Janet Sayers, HIM/compliance manager at Applied Management Systems, Andrew Adams, senior manager at Ernst & Young and Dan Roy, ICD-10 project manager at MaineGeneral Health warned against these five potential pitfalls:
1. Reporting: Don’t take managers at their word when they tell you that their reporting won’t be affected by ICD-10. Dig a little deeper, and you’re likely to find they don’t understand things well enough to know just how much they will be affected.
2. Overlooking impacted areas: It’s not just the clinical side of hospitals and health systems that will be hit hard by ICD-10. Some experts suggest that the only areas that won’t feel the effects are the cafeteria and housekeeping.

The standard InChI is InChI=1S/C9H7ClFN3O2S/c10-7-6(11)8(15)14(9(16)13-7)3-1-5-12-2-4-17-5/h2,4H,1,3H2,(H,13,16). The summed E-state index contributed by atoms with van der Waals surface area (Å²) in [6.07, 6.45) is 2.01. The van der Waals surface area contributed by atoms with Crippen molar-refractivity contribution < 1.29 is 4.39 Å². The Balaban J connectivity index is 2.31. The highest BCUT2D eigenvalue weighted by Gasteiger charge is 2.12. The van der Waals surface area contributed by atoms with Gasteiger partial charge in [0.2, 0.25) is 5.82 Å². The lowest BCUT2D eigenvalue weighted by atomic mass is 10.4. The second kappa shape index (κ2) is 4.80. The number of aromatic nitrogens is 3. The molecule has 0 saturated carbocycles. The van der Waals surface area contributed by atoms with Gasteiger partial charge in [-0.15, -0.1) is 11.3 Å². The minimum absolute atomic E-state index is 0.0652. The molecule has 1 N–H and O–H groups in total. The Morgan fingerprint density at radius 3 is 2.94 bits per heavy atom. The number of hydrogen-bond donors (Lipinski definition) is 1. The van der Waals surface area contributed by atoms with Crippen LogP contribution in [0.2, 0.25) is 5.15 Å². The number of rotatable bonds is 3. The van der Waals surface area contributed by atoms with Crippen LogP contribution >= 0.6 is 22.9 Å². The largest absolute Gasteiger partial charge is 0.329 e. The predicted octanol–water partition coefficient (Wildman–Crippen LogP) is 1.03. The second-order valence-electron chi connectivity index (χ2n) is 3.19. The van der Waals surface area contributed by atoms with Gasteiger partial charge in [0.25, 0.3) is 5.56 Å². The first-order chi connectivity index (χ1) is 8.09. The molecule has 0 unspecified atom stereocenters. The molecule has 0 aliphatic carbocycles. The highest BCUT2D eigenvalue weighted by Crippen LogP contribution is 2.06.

3. Teaching old dogs new tricks: Don’t underestimate the impact on your organization’s coders who could need as much as 50 hours of training to become comfortable with ICD-10’s codes. Incentivize and support your coding staff.
4. Preparing for impact on productivity: Learn a lesson from Canada, which reports it took six months to return to pre-conversion productivity levels. Budget for reduced productivity.
5. Communicating with IT vendors: Smaller vendors, in particular, may not be as prepared for ICD-10 as they let on. You need a contingency plan because if a vendor is not ready in time, it will negatively impact your organization.
Rene Letourneau, Managing Editor, Healthcare Finance News